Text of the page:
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This 1,200-square-foot former barroom is now Harlem’s hottest sneaker emporium; it’s consistently packed with shoe collectors getting their fix of sought-after limited edition and rare kicks, such as the Android Homme, which are displayed alongside standard model Nikes and Reeboks on the shelves. Browse the assortment of colorful T-shirts, jackets and hoodies by streetwear lines like Primitive, 10Deep and Flip the Bird to complete your look.

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East Harlem

House of Hoops by Foot Locker

Providing an assist to ballers, this glass-and-steel joint is the first in the nation dedicated to just Nike, Converse and Jordan kicks and clothing. Modernist glass displays of court-friendly sneakers surround photos of stars such as LeBron James, Kobe Bryant and Carmelo Anthony, and if you feel like stepping into their shoes, you can pick up the NBA players’ personalized models. Splashy T-shirts, hoodies and warm-up jackets will keep you looking like a pro even if you’re a mere benchwarmer; and superfans can snag limited-edition shoes.

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The revamped space at this sneaker and streetwear emporium feels like a brand-new store. It now has an additional 3,000 square feet and includes glassed-in mannequins and a long entranceway boasting white plaster sneakers hanging from the ceiling. As for the merch, look for new lines like the Kith Academy Collection, but if you’re just in the market for footwear, we recommend Puma X Stampd Trinomic sock-off-white sneaks ($135) or a pair of timeless Nike Air Force 1s ($100).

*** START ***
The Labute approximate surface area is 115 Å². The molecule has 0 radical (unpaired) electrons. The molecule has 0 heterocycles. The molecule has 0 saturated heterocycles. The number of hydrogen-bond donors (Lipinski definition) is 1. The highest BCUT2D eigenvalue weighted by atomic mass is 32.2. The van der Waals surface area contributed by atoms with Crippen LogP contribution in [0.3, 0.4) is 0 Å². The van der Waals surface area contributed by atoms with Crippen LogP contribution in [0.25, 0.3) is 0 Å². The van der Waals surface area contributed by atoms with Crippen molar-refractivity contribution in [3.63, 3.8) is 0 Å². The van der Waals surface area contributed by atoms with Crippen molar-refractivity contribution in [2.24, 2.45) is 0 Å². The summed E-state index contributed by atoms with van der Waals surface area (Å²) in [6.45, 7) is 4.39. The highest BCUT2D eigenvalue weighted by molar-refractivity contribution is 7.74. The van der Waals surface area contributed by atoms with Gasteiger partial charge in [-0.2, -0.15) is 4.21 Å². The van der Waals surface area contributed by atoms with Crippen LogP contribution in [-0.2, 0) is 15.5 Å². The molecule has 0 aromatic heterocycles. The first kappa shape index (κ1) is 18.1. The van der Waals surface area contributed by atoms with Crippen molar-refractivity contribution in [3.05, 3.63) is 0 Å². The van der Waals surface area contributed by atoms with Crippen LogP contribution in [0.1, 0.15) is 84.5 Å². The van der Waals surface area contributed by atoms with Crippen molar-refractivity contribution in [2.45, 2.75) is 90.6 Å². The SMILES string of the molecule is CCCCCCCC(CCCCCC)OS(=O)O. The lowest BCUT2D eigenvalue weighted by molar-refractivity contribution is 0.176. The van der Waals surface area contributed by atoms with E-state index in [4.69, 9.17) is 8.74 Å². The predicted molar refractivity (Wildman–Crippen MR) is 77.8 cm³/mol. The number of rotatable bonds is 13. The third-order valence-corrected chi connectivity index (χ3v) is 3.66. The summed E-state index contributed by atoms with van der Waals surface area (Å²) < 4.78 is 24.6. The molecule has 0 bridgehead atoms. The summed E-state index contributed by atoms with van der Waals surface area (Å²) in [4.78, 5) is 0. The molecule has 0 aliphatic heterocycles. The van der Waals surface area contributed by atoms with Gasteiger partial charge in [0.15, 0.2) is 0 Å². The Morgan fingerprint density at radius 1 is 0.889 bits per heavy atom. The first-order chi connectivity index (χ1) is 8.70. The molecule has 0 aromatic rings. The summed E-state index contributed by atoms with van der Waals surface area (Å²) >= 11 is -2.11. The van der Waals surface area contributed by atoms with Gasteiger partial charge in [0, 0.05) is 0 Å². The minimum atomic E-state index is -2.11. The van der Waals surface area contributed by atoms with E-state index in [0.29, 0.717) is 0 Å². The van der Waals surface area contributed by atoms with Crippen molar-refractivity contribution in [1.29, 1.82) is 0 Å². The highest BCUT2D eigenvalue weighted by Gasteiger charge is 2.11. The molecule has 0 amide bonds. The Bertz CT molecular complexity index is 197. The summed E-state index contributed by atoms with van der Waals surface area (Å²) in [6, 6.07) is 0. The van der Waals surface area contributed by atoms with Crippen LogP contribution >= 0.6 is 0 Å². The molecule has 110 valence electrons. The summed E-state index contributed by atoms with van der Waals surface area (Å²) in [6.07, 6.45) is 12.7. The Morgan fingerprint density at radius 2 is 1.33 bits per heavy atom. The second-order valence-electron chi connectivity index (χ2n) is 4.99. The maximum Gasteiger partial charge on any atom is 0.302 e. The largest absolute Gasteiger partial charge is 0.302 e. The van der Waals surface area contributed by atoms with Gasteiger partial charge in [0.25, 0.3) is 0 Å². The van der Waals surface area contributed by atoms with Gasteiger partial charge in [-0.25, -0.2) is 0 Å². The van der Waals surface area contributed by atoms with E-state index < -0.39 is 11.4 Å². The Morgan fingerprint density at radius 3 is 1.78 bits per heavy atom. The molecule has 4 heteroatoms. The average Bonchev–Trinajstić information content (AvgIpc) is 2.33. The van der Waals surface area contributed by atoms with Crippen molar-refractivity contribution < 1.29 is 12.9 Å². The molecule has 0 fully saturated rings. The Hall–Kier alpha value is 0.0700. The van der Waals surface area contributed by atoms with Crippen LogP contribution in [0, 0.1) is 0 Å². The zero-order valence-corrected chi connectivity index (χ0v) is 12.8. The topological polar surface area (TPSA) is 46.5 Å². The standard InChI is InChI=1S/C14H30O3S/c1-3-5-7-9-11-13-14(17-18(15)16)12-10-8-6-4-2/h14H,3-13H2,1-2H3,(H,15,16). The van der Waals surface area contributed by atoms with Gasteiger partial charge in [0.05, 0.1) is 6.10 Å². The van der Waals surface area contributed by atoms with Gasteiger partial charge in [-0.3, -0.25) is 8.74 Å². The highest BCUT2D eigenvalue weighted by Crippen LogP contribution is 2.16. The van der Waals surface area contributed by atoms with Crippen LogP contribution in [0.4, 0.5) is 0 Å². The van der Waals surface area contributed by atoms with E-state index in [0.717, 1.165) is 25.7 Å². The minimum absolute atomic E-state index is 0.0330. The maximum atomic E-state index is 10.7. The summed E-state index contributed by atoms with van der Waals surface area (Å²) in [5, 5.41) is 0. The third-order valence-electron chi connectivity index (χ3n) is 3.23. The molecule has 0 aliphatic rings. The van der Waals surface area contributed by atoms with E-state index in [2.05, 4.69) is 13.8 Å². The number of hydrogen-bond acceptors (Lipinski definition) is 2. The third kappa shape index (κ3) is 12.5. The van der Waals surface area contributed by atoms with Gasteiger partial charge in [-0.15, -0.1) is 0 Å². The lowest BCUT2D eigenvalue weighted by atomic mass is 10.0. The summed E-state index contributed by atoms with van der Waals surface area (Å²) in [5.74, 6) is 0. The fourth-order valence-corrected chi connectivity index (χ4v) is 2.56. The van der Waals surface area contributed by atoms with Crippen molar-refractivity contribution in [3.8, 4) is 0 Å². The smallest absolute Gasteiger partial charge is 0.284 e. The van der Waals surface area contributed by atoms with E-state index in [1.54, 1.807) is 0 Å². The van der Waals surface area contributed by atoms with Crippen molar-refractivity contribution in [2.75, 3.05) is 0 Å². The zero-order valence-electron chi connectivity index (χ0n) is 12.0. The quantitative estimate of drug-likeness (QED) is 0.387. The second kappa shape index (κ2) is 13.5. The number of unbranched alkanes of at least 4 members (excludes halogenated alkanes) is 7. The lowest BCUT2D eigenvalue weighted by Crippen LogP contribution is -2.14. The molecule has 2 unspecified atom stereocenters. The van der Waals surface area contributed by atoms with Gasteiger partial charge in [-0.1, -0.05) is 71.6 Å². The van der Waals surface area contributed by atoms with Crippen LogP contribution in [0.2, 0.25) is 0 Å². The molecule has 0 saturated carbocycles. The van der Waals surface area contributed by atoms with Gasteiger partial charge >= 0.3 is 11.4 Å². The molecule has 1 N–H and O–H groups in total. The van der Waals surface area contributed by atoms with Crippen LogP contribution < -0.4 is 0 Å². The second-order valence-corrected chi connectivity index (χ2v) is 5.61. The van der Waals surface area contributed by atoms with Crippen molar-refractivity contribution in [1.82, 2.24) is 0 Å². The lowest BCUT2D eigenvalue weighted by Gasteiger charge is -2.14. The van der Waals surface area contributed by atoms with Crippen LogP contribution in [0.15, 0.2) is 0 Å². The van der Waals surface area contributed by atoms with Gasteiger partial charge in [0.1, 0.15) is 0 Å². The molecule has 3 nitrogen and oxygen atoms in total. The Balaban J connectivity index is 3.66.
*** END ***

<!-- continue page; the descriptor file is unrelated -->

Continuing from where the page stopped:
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Premium Goods

With three portraits of Biggie Smalls, artwork by Takashi Murakami and two racks holding more than 70 styles of collectible kicks, Premium Goods is aptly named. Owner Clarence Nathan caters to local (hip) dads and urban teenagers with a selection of Vans, Nike, Adidas and New Balance sneakers ranging from $45 to $200. As for the more serious merch, Nathan utilizes a display case, “’cause you don’t want just regular dreamers comin’ in and touchin’ ’em.”

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Park Slope


After spending 30 years as a retail buyer in New York (culminating in a stint as head buyer at Michael K.), Susan Boyle decided to branch out on her own, opening Rime in 2007. On the racks, you’ll find gear by labels like Obey, 10 Deep, Stüssy, Penfield, Huf and Undefeated, but Rime’s real draw is its extensive collection of footwear gems. The stock is primarily geared toward men, but there are a few solid items for the ladies, like Jack Purcell slip-ons and lightweight slim-fit graphic tees from Obey.

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Boerum Hill